10 Steps to Starting
Your First Novel


     Many people, especially in bars, tell me about the story that they want to write. Most of them will never write anything.

     Writing is frightening to most people because they fear that they will be judged by the quality of what they write.

     NEWS FLASH: All writers are judged by the quality of what they write. Accepting this is part of being a writer. If you easily succumb to the fear of rejection, don't waste your time.

     However, if you have the courage to write something and then show it to someone else, how do you get started? Do you need an interesting idea? Do you need a unique plot-twist to end your story with? Do you need a complex storyboard and fully-filled out character psychological summaries before you even begin?

     No, you need none of that. All of it helps, but there is one simple fact that makes all of those things unimportant: few writers start out as great writers. To become a great writer takes practice.

     Writing happens in two parts: get it written ... and get it right. Your first goal is to get it written, from first sentence to last, even if it has errors in it. Don't fix the errors at this point; make a list of corrections that need to be made and keep working on that first draft until it is done. Then go back and fix things. The more polished that you can write first drafts, the better, but recognizing poor writing, and fixing it, is perhaps the most important part of learning to be a writer. First drafts are the fun part of writing. Second, third, and fourth drafts are where the work of writing happens, and where most writers learn their craft.

     With experience comes clarity; your third first draft will be more polished than your first. Never write to throw something away; always write your best. Eventually, good writing will become habit. But to get there, you must follow these steps.

Step 1: Define the person and their problem.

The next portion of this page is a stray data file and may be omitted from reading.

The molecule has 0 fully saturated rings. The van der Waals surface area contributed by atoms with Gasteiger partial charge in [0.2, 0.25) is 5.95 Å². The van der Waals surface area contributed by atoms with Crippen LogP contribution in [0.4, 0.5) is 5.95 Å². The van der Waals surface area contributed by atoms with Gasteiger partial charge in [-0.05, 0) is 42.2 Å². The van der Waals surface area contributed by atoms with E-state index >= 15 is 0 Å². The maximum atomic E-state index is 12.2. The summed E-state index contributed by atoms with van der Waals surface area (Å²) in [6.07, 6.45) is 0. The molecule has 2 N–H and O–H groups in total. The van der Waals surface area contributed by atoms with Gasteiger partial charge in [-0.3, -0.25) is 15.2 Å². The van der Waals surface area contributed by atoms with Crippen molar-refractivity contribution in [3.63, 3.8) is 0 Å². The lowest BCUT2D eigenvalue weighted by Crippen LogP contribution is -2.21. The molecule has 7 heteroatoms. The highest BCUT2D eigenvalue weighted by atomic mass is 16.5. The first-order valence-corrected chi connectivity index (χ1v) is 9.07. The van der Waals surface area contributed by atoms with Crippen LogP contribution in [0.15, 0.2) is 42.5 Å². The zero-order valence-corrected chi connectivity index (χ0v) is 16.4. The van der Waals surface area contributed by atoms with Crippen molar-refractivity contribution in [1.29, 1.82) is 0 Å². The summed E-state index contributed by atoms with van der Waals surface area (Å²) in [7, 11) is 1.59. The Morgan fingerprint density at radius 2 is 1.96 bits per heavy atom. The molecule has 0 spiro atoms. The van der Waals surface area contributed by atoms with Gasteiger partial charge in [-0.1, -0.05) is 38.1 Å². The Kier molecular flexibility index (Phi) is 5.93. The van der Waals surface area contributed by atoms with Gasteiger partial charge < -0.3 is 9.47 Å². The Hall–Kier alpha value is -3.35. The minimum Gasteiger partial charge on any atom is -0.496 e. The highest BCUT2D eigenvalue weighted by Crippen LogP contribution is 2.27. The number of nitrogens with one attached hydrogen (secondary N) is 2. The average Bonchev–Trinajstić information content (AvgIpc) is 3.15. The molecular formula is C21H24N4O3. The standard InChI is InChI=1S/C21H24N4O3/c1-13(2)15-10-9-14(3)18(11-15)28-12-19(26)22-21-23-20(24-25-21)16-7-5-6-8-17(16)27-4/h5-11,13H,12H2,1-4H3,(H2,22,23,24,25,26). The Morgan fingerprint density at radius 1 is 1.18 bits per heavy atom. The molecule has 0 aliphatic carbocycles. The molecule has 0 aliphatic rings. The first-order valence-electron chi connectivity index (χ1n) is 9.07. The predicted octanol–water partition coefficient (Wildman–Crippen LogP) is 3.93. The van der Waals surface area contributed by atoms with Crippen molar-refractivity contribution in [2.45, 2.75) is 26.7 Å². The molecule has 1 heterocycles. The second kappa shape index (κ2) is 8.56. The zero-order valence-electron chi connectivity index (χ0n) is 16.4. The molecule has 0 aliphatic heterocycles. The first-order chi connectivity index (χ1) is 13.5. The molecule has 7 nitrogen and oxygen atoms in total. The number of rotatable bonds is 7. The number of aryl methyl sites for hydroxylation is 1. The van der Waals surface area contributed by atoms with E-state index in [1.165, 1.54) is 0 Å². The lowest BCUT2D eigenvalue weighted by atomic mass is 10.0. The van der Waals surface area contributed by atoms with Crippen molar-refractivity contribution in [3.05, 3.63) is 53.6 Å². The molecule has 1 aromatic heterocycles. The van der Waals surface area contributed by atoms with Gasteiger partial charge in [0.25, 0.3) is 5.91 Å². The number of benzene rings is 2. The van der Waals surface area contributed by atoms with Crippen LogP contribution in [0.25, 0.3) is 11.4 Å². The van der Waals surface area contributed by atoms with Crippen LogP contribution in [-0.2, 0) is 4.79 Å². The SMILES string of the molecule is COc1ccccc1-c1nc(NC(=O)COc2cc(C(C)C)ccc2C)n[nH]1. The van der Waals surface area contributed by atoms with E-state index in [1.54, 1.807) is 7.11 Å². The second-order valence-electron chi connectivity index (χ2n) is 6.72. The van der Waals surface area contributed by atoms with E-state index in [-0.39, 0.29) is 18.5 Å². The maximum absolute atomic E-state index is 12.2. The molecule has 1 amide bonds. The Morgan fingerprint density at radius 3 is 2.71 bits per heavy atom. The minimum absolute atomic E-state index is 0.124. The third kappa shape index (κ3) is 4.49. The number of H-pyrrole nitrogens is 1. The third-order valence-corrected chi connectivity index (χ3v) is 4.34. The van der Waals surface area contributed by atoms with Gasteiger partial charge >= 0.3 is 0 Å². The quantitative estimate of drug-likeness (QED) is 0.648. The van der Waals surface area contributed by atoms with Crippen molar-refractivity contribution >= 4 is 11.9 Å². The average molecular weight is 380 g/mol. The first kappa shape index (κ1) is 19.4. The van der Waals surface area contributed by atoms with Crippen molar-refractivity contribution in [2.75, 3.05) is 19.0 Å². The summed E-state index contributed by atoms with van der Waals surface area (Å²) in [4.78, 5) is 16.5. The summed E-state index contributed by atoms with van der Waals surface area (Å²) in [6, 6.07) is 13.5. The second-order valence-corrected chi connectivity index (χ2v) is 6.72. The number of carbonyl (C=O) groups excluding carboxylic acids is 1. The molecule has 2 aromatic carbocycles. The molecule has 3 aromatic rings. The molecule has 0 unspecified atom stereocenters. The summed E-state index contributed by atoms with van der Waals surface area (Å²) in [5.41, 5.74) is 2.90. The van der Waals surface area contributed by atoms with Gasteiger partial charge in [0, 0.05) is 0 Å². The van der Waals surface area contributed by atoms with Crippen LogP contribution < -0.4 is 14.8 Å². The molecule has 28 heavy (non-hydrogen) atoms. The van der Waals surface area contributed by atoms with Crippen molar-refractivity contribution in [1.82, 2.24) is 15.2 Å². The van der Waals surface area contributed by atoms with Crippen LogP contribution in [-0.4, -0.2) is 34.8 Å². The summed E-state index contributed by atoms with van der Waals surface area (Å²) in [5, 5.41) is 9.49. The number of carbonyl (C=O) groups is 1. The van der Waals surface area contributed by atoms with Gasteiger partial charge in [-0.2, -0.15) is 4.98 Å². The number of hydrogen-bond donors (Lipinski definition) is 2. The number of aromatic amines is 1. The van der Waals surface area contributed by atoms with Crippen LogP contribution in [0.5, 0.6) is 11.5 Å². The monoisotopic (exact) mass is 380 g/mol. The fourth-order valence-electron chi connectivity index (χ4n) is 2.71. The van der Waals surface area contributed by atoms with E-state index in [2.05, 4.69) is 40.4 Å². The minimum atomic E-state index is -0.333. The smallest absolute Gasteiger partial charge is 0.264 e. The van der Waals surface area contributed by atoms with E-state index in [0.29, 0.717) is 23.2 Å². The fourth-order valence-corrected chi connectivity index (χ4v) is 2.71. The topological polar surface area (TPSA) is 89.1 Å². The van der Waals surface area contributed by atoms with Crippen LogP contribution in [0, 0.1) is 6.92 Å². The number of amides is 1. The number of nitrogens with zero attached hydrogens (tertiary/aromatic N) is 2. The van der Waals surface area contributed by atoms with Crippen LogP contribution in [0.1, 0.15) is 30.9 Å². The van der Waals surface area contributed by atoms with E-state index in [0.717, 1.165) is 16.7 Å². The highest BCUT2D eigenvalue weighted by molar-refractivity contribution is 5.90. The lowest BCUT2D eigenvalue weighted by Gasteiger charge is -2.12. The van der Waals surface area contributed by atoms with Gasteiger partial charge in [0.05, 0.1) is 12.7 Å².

To start your first story, all that you need an interesting character. An interesting character is someone who has a problem. How they are going to resolve their situation isn't important yet; define the person and define the problem in great detail. Perhaps it is an urgent problem: they have been slipped a slow-acting poison and have an hour to figure out who killed them. Perhaps is it a mundane problem: their girlfriend is pregnant and they are only sixteen years old. It can be a good problem: perhaps they won the lottery, but don't know what to do with the money. Any problem will do.

     The person should have some trait which compounds the problem, such as a man who loses a leg, but only had one leg left. Or a small, weak person who is bullied by a big, strong person.

Step 2: What situation would trigger or display the start of this person's problem most dramatically?

     The opening scene sets the pace and tone for the whole book. It must be interesting. How people deal with a problem is usually interesting. The attempt should describe the person: a smart man is likely to succeed at resolving their problem quickly; a stupid person is only going to make their problem worse. Both resolutions work; solving the problem doesn't always end the story. For example, the lottery winner may select a company to manage his new-found wealth; this may seem like a solution, but only if the writer wants it to. The little guy may try to avoid the fight by dialing 911, then buying drinks for the bully until the cops show up.

Step 3: What new problems would the character's attempt at resolution generate?

     This may take longer to write and should not be written until the opening scene is complete. Since no solution is perfect, the opportunities for further trouble abounds. The lottery winner discovers that the agent of the company that he chose stole his money and fled the country. The bully who was dragged away by the cops has a brother who rules the local biker gang. The guy who had one leg left feels like he has suffered enough and loses his faith in God. In this world, or any that you can dream up, wherever there are people, there is always another problem.

Step 4: Go back to step 2 (with the problem from Step 3).

     How many times you go back to step 2 is up to you. Are you writing a short story, a novel, or a novella? This process continues until you reach step 5.